On November 23, 2011, a fact-finding panel of the Office of the Ombudsman found Jose Miguel “Mike” Arroyo liable for graft charges in relation with the allegedly anomalous purchase of secondhand helicopters by the Philippine National Police (PNP) in 2009.
The case stemmed from earlier revelations in the investigation by the Senate blue ribbon committee that two Raven helicopters purchased by the PNP in 2009 belonged to Arroyo, and were made to appear brand-new.
Both the PNP and the Senate blue ribbon committee filed complaints against Arroyo and other officials in the Office of the Ombudsman.
On Sept.2 last year, while the Senate investigation was ongoing, the PNP filed a plunder case against Arroyo, while on Oct. 13, the blue ribbon committee recommended that he be charged with graft.
On Jan. 19 this year, Mike Arroyo asked the Office of the Ombudsman to dismiss the graft complaint filed against him.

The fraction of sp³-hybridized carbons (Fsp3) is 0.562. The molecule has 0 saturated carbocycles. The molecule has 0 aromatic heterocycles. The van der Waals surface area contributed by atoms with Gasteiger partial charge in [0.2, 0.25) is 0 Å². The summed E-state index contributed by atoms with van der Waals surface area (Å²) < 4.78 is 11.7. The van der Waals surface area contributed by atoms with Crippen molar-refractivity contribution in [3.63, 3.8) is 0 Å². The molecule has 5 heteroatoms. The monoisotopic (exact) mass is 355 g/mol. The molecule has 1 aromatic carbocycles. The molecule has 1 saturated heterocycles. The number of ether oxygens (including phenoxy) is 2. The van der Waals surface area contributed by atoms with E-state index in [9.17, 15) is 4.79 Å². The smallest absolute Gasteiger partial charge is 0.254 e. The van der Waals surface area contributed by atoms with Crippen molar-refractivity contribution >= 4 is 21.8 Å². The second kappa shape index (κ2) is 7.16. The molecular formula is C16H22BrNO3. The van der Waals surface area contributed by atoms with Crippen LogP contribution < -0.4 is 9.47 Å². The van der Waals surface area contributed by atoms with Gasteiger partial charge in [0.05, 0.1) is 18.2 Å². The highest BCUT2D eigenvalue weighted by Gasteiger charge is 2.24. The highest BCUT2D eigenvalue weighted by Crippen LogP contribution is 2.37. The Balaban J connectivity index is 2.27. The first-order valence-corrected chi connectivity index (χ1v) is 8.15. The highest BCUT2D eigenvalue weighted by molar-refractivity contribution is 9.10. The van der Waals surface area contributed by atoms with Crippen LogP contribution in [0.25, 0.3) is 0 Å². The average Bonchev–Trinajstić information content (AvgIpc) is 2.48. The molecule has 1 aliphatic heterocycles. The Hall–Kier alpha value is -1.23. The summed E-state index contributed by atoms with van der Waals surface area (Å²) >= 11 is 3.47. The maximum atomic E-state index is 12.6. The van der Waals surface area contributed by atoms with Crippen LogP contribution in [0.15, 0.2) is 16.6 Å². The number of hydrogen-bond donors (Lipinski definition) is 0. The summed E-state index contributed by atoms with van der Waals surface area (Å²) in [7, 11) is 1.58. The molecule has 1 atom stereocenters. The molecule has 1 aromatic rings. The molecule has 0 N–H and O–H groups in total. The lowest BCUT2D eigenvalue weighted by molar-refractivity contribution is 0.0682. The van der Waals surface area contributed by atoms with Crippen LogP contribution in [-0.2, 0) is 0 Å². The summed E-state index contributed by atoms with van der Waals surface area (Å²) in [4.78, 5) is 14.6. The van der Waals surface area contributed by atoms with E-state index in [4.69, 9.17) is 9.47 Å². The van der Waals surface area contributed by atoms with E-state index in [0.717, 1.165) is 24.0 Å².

In May 2009, the PNP negotiated with Manila Aerospace Products Trading Corp. (Maptra) for the purchase of three new helicopters for its Special Action Force.
The purchase order worth P105 million was approved and signed by then PNP Director General Jesus Verzosa on Sept. 22, 2009.
On July 4, 2011, Senator Panfilo Lacson alleged in a speech that two of the helicopters were not brand-new contrary to what was supposedly made to appear in the purchase agreement.
He claimed that the helicopters were preowned by then President Gloria Macapagal-Arroyo and her husband, Mike Arroyo, as they had flight logs recorded as far back as March 2004.
Subsequently, Lacson, along with Senator Teofisto Guingona III, chairman of the blue ribbon committee, filed Senate Resolution No. 518 asking for an investigation of the sale.
Arroyos used choppers
Amid the controversy, the PNP put the two Robinson R44 Raven I helicopters out of commission. The PNP also denied knowing about the condition of the choppers and demanded that the supplier replace them with brand-new units.